Ammo battle: Factory vs handloads

All photo credits: Anthony Wright

When it comes to ammunition for your rifle(s) there's definitely a lot of choices. From ammunition on the shelf at your local sporting goods store to the opportunity to load your own, the spectrum is very broad. Here is my head to head comparison of each. 

Let's start off with factory ammunition

Factory ammunition



Readily available in most outdoor retail stores (most popular cartridges).Can be expensive for certain cartridges.
Popular bullet weight offerings covering plenty of barrel twist rates.Chances of inconsistent velocities and extreme spreads from shot to shot.
Many brands to choose from.SAAMI Specifications (no option to seat bullet out further or closer to the lands of the rifling).
Decent velocities, low chance of over pressure issues.Unknown powder temperature stability.
More affordable.May take a few boxes to find which brand works in your rifle.

Now, don't take this the wrong way; I'm not dogging factory ammo by any means. There are great offerings out there and, in fact, I currently use factory ammunition in my primary hunting rifle (6.5 PRC) since I'm able to buy a box and get a 1/2" group at 100 yards every time, which is great for off the shelf ammo. I believe that the performance you see downrange will somewhat reflect in the price on the box. For example, if you buy a cheap box of ammo, you may get mediocre results. Whereas, if you spend a little more, you more than likely will get better results.

Next up, handload/custom ammunition

Handloaded ammunition

Handloaded ammunition



Complete control over ingredients, i.e., brass, primer, powders, bullets. Making the cartridge a perfect fit to your rifle.Initially expensive to get started if using quality components.
Ability to gain more velocity to take advantage of the bullet's coefficient downrange.Takes time learning each step; preparing, loading, testing and adjusting the load.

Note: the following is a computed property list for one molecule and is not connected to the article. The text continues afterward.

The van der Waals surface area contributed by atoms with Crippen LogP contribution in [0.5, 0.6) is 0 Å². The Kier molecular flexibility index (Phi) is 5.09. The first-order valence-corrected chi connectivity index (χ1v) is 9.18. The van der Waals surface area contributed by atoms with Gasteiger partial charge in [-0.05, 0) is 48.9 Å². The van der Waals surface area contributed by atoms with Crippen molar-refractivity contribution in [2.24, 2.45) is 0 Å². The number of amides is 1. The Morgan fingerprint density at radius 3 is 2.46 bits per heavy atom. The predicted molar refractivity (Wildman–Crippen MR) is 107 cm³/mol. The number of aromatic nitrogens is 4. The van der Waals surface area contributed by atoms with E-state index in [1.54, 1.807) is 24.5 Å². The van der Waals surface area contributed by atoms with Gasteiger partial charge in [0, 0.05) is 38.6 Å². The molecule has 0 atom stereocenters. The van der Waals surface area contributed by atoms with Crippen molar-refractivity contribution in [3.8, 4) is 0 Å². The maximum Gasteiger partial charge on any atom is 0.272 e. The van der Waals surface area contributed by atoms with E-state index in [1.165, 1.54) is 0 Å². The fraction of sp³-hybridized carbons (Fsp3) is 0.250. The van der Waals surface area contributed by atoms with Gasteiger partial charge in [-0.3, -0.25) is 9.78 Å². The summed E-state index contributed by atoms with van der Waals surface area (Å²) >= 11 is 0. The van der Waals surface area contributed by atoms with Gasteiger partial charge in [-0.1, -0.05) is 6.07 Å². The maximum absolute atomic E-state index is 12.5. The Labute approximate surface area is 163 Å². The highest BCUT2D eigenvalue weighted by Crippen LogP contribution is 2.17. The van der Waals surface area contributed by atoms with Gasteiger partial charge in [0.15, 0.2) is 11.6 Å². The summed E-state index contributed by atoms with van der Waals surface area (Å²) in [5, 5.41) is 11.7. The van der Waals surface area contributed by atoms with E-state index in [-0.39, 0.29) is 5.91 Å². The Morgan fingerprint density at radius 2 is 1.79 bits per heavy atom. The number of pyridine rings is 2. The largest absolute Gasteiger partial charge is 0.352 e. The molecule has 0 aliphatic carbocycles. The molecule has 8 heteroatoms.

Adjust bullet seating for fine-tuning of shot group and ability to "chase the lands" aka keep the bullet to rifling distance the same while the barrel starts to slowly wear out over time.Could run into increased barrel wear (typically only an issue if having to shoot a lot due to trouble finding the best concoction).
It's fun to learn and know more about the bullet in the chamber; how each component plays a part in a completed cartridge, which in turn speeds up the process of loading over time.Possibility of components (bullets, powder, brass, etc.) not being in stock when you need them.
Using high quality brass can be used for many iterations. 
Once you've found the perfect "recipe," you're able to hammer out identical loads to stock up. 

When I was handloading my own ammunition I really enjoyed it. I liked learning the process, knowing that I was the sole reason why they were or were not accurate. You have complete control on how picky you want your ammo to be, which, when you find the right combination, becomes very rewarding. There are now third-party companies that will come up with custom handloads for you, saving you the time and money investing in the equipment. Once they find the recipe that works for your gun, they will keep your load information on file, giving you the ability to order as you need. The only negatives are that it can be pricey and that you may need to send your rifle in for best results; however, if you get it completed in the offseason then it's no big deal. 

Factory vs handloads

Like I mentioned, I’ve done both options and am currently using factory ammunition from Hornady. Technology has come a long way in the factory ammo world, which, in turn, gives you, the consumer, better ammo on the shelf ready to go, providing you with repeatable results. However, I will likely do some handloading in the future for my varmint rifle since the bullet I've chosen to use isn't offered in box ammunition.

In conclusion

Anthony Wright - Rifles

Each one has its pluses and minuses just like anything. And if you're a person who just wants to grab and go, doesn't have the time or you don't want to deal with all the components and equipment, then factory ammo fits your needs and, in most cases, will be satisfactory. If you enjoy the handmade process, the ability to have control over each variable, want better than factory results or are having a hard time finding a factory load to work in your gun then maybe you should give handloading a try. Comment below on which cartridges you currently shoot and if you handload or use factory ammunition. I enjoy your feedback! As always, stay safe and hunt hard!

You might like these rifle-related articles too:



Free Trial
INSIDER Free Trial
Free Sample Unit Profile